With the Mexico Adventure Complete…What’s Next?!

 My time in Mexico was nothing short of miraculous and special.  I learned and grew so much through the great number of both exceptional and ordinary experiences that I had.  My journey was a reality because of the ridiculous amount of support that I was provided.  I am grateful for having the opportunity because through it I gained a deep confidence in my expanding love and insights into the intersection between the kitchen, community, and learning.  I am inspired by this union because it is important to the health and life of every community.

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A holy combination of flavour

By the end of my short 10 month journey in Mexico, I knew that I could travel all around the world and I would find places that food, community and learning come together.  I could continue to explore these ideas by dropping in other peoples communities – but I felt driven to return to the land that I feels roots in and tied to, and offer my learning back. I know that I am not going to find the same relationship to food here in the Great Lakes Region as I did in Mexico, but I do know that there are people everywhere working very hard to create community spaces and projects that respond to food security and health and wellness needs, and often in creative and pioneering ways.  So I have faith that with my deep love and curiosity for the really cool ways that people organize, there are folks that I can collaborate with here. I returned from my journey motivated to participate in the movement that uses food to make awesome spaces that creatively facilitate learning, break the isolation of our imposed social organization, and make the world I want to live in.

I see giving back as the way to honour the lessons and love that were poured into me from so many folks while I tagged along to family functions, sat and met many market Señoras, and enjoyed spontaneous gifts – like the surprise small town wedding that I got invited to.  I feel the responsibility to share it all back out, so that all those great people in Mexico that invested their time and energy inviting me into their spaces, did so for a purpose greater than it just being a cool experience that I had. 

My next journey to Mexico will include some deep investigations into the magic of Mexico’s artisanal cheese industry

I have learned through my foundational experiences of participating in community spaces, that the success of a community project is connected to how much it really is a collective experience, something that wells up and springs from the expression and dreams of a community.  Horizontal and rooted in relationship, successful projects are not something that an expert (self-appointed or otherwise) flies in and imposes, or does, or creates for other people.  If you want to do good work – live it, don’t do it, especially to other people.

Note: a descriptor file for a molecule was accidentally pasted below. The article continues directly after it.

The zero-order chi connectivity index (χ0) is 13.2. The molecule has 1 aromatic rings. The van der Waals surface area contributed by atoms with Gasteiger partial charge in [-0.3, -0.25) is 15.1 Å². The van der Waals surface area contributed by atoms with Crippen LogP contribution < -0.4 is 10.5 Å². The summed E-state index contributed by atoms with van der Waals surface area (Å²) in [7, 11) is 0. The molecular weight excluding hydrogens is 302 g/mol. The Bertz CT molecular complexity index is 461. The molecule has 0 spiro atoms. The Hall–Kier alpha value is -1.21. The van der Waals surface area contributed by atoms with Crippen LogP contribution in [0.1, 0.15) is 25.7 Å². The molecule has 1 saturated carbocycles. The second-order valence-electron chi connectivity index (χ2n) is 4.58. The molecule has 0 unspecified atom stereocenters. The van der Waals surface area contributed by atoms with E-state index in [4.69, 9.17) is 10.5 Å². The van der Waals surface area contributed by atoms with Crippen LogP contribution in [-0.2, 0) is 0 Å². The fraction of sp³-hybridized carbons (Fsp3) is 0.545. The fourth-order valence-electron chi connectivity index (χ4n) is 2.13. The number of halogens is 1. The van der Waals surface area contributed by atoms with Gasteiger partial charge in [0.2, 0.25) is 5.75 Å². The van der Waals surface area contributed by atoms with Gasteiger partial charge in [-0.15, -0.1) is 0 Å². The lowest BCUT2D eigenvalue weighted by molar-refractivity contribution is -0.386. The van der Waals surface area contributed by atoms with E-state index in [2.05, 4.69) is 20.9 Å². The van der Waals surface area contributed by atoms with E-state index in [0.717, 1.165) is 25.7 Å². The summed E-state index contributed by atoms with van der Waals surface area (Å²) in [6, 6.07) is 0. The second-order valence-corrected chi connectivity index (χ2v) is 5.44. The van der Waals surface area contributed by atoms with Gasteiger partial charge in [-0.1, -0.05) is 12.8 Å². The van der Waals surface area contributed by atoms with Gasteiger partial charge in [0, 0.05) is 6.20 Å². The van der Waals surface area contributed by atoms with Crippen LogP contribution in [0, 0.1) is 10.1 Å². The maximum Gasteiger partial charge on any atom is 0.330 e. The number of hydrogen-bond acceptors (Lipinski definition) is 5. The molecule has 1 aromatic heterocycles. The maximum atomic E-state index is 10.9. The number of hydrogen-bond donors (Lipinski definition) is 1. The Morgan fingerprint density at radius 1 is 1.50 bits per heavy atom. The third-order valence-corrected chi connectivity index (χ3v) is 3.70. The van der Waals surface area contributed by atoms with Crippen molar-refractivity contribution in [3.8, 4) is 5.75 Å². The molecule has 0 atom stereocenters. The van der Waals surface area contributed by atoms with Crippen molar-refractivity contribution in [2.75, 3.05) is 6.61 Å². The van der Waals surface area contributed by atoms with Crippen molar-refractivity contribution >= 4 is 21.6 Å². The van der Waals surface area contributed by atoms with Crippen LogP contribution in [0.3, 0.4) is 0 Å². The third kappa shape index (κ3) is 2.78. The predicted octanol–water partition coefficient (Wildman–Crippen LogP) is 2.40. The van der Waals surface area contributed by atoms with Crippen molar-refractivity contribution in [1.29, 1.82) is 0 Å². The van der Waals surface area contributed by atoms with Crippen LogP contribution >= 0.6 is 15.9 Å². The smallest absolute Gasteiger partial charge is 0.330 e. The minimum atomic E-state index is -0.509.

I am inspired by the possibility of how we can build health and healthy community through focusing on ways that we feed each other, eat together, and learn from each other.  I know that we can flourish when we connect with the land, cultivate our sustenance, and decolonize our diets.  Decolonizing is something that many of us are working to do in many aspects of our lives, and food is a foundational part of that work. When I refer to decolonizing I understand this concept to refer to the work of extracting our lives and those of our communities, from being designed by colonial and capitalist values.  Values that organize us so that we are each meeting our needs for life in repetitively isolated ways.

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There is some really cool reflective pieces out there considering the role of the market as it is organized for example in Mexico in promoting community relationships and the consumption of healthy (unprocessed) food that is predominantly local and seasonl

My interest in community food justice and food freedom is also formed by my interest in alternatives to education. I understand education as a socially constructed institution, and in a similar way to the organization of our systems for food production, I am interested in exploring critiques of the traditional colonial and capitalist systems of education and visions of what is possible.  The challenge is to design our lives and the possibilities in our communities that bring us into collaboration and harmony. I like to do that through education and food.

I think that doing good work necessitates us doing our our personal work, but real change – revolution- must be collectively driven. Social transformation and peace will not be realized by the altered circumstances of individuals.  I am not interested in finding an oasis, I’m interested in the ocean. 

I have very few answers but I have a lot of inspiration and a lot of questions.  The dedication that I feel is a result of nourishing my unique soul and viewpoint, and the faith that I have that learning and creating the world we want to live in can be the actual contribution that we make.  My journey was my way of further exploring the ways that we can learn in community.  I think that we can ask experts rather than professionals to support us, and learn through hands on engagement.  That is what I sought to do.  Learning because we are curious is one place to start, but so much more is possible if the values that govern the world we want to live in, inform the methods and organization of our daily life – and that includes what and how we learn. 

So what’s next…well a whole lot of interesting things!  Stay tuned.

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Cheers!

800 TAMALES A WEEK!

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Standing at attention, these tamales were waiting to be steamed